Big Data

Future of AI is even closer, thanks to the fight against COVID-19


JEDDAH: Artificial Intelligence (AI) is increasingly sophisticated at replicating humans in a faster, cheaper and more efficient way. One of the areas it is becoming particularly effective is in the fight against the coronavirus disease (COVID-19).
The pandemic has taught us that health care delivery requires the support of new technologies like AI, Internet of Things, big data and machine learning to fight and predict new diseases.
“AI — machine learning in particular — holds great promise for improving the ability to reduce the impact of infectious diseases,” Zafir Junaid, a regional manager at American software company SAS covering Saudi Arabia, Bahrain and Pakistan, told Arab News.
During disease outbreaks like COVID-19, AI and machine learning can help equip and enable better decision making through its ability to deal with a huge amount of data. “Machine learning is designed to consider large amounts of data, find patterns in that data and detect anomalies, and, in many cases, offer predictions,” Junaid added.
The majority of AI applications are for early detection and diagnosis of the infection.
Due to AI’s skill at seeing connections and correlations that humans may not find, it can help to automate data analysis and build models on risk factors to aid in scenario analysis of infection transmission, said Junaid.
To increase AI accuracy and precision, diverse information sources are combined into analytical data sets, such as official incidence records, clinical emergency data, physician’s records, social media, flight records, school absence, and sales data of anti-fever medication, he added.


Zafir Junaid, Regional Manager at American software company SAS for Saudi Arabia, Bahrain and Pakistan. (Supplied)


AI and advanced analytics are also used to develop drugs and vaccines, reduce the workload of health workers, as well as automate tasks for citizens.
An example of this would be the use of chatbots to rapidly survey citizens for symptoms. Unlike call centers, these systems can deal with thousands of patients per hour.
Moreover, by examining data from similar viral diseases, users can also process that data to predict what types of vaccines and medicines might be more effective.
“It can be applied to clinical discovery, trials and manufacturing to ensure safe and efficient antiviral medicines and vaccines,” Junaid said.
However, Junaid emphasized that expertise in these techniques does not come overnight. It requires knowledge, organized data streams and a proactive attitude that delivers great value when a pandemic such as COVID-19 strikes.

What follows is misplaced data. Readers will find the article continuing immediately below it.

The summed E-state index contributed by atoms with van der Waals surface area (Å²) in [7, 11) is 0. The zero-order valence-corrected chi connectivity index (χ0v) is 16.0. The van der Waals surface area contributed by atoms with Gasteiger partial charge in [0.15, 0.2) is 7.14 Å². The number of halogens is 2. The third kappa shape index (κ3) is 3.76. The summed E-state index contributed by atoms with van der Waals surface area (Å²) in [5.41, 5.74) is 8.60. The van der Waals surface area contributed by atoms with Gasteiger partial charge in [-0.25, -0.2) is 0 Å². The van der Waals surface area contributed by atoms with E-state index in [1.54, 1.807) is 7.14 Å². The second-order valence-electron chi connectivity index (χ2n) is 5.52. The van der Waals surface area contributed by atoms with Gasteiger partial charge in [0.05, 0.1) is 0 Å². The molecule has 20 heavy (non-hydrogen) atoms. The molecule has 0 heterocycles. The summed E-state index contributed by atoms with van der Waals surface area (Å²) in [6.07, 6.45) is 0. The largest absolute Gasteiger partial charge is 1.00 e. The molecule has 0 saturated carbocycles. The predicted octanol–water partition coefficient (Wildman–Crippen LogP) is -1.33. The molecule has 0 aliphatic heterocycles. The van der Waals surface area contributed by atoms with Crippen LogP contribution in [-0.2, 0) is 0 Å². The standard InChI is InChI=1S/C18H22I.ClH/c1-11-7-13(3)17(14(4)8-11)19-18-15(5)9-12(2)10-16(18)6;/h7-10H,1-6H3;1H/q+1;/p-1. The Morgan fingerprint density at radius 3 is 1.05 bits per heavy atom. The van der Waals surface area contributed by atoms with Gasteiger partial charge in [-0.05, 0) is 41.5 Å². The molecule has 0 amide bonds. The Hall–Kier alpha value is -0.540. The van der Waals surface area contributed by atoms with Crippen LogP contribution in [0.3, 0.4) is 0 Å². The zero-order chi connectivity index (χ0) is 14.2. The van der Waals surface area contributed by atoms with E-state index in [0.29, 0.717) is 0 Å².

Therefore, scientists and AI experts are calling for governments to adopt a more holistic approach to help avert future pandemics.
“We are seeing several excellent examples of governments utilizing analytics to help combat the virus,” said Junaid.
During the COVID-19 outbreak, governments possessed technological capabilities to identify and track outbreaks — using location and other data from mobile phones — to monitor treatment capacity, identify those most at risk of developing severe symptoms and find the most effective treatment approaches.
“The Kingdom has spearheaded some of these initiatives in a swift and well-planned manner,” said Junaid.
Saudi Arabia was one of the first countries in the world to launch a coronavirus contact tracing application, according to The Data and Artificial Intelligence Authority.
With COVID-19, many steps were taken to integrate different organizations’ efforts to develop flexible tech-based solutions and a series of apps were launched to offer various services to citizens.
One of the recent steps was an agreement signed in October to establish the first joint international innovation center for AI and precision medicine between Oxford University and King Abdul Aziz University.
“The Kingdom, during the last Hajj Pilgrimage, achieved success by coupling technology with an effectively monitored on the ground process,” Junaid said.
However, for digital transformation to make the most impact, access to high-quality data is essential, however, this can be challenging, he said.
“The type of data needed to identify possible high-risk scenarios tends to be fragmented across different entities and industry sectors,” he noted.
He explained that tracing requires the integration of telecoms and health care data with basic demographic information, meaning that collaboration between entities is essential for disease control strategies to work.
“High-quality data must be available and readily accessible, which will require collaboration between departments and public and private sector organizations,” he said.
Organizations also require access to staff that can analyze data using a range of different techniques. Furthermore, governments need to be set up to collect and organize data continuously to obtain insight from ever-changing datasets.
“We can predict with a certain level of confidence that governments will increase their investments in analytics as a result of this crisis,| said Junaid.
However, Junaid stressed that identifying future pandemics and gaining the ability to react promptly is not only down to health agencies. Instead, they should work with companies and data firms.
“Agencies alone will not have access to international data sources, and even if they do, will face an uphill task in analyzing this, so proactive initiatives that bridge governance, internationally sourced data and well-governed analytics platforms will only optimize disease prevention, and the process of its treatment,” he said.
The potential of AI and data analytics-powered solutions seem limitless.
All strategies should always be weighed against the potential risks, and the good news is that these solutions can also help assess and overcome these risks, said Junaid.



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